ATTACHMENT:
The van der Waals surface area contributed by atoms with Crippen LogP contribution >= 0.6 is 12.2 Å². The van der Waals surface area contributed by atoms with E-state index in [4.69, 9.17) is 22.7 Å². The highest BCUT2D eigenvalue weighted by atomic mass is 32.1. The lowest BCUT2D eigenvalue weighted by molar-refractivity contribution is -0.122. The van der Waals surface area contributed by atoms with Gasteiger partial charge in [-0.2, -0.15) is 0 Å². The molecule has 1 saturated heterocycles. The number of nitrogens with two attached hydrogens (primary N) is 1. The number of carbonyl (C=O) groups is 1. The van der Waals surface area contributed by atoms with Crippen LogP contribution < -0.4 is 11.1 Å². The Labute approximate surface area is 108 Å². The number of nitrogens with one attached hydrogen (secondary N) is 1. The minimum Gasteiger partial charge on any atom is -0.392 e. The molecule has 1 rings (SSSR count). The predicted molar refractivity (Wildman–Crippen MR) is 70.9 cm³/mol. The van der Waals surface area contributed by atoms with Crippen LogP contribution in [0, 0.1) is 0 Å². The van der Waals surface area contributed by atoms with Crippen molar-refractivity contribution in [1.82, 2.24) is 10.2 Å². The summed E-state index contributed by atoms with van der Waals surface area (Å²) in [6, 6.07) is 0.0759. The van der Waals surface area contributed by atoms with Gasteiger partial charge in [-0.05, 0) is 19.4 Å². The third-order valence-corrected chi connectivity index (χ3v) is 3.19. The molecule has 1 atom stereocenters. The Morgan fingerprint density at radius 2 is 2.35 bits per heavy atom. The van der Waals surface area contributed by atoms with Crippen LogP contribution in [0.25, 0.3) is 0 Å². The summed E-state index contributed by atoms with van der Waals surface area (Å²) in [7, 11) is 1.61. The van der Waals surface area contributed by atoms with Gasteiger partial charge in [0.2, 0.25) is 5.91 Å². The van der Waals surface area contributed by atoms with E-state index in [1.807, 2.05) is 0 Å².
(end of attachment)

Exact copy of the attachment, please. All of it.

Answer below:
The van der Waals surface area contributed by atoms with Crippen LogP contribution >= 0.6 is 12.2 Å². The van der Waals surface area contributed by atoms with E-state index in [4.69, 9.17) is 22.7 Å². The highest BCUT2D eigenvalue weighted by atomic mass is 32.1. The lowest BCUT2D eigenvalue weighted by molar-refractivity contribution is -0.122. The van der Waals surface area contributed by atoms with Gasteiger partial charge in [-0.2, -0.15) is 0 Å². The molecule has 1 saturated heterocycles. The number of nitrogens with two attached hydrogens (primary N) is 1. The number of carbonyl (C=O) groups is 1. The van der Waals surface area contributed by atoms with Crippen LogP contribution < -0.4 is 11.1 Å². The Labute approximate surface area is 108 Å². The number of nitrogens with one attached hydrogen (secondary N) is 1. The minimum Gasteiger partial charge on any atom is -0.392 e. The molecule has 1 rings (SSSR count). The predicted molar refractivity (Wildman–Crippen MR) is 70.9 cm³/mol. The van der Waals surface area contributed by atoms with Crippen LogP contribution in [0, 0.1) is 0 Å². The van der Waals surface area contributed by atoms with Crippen molar-refractivity contribution in [1.82, 2.24) is 10.2 Å². The summed E-state index contributed by atoms with van der Waals surface area (Å²) in [6, 6.07) is 0.0759. The van der Waals surface area contributed by atoms with Gasteiger partial charge in [-0.05, 0) is 19.4 Å². The third-order valence-corrected chi connectivity index (χ3v) is 3.19. The molecule has 1 atom stereocenters. The Morgan fingerprint density at radius 2 is 2.35 bits per heavy atom. The van der Waals surface area contributed by atoms with Crippen LogP contribution in [0.25, 0.3) is 0 Å². The summed E-state index contributed by atoms with van der Waals surface area (Å²) in [7, 11) is 1.61. The van der Waals surface area contributed by atoms with Gasteiger partial charge in [0.2, 0.25) is 5.91 Å². The van der Waals surface area contributed by atoms with E-state index in [1.807, 2.05) is 0 Å².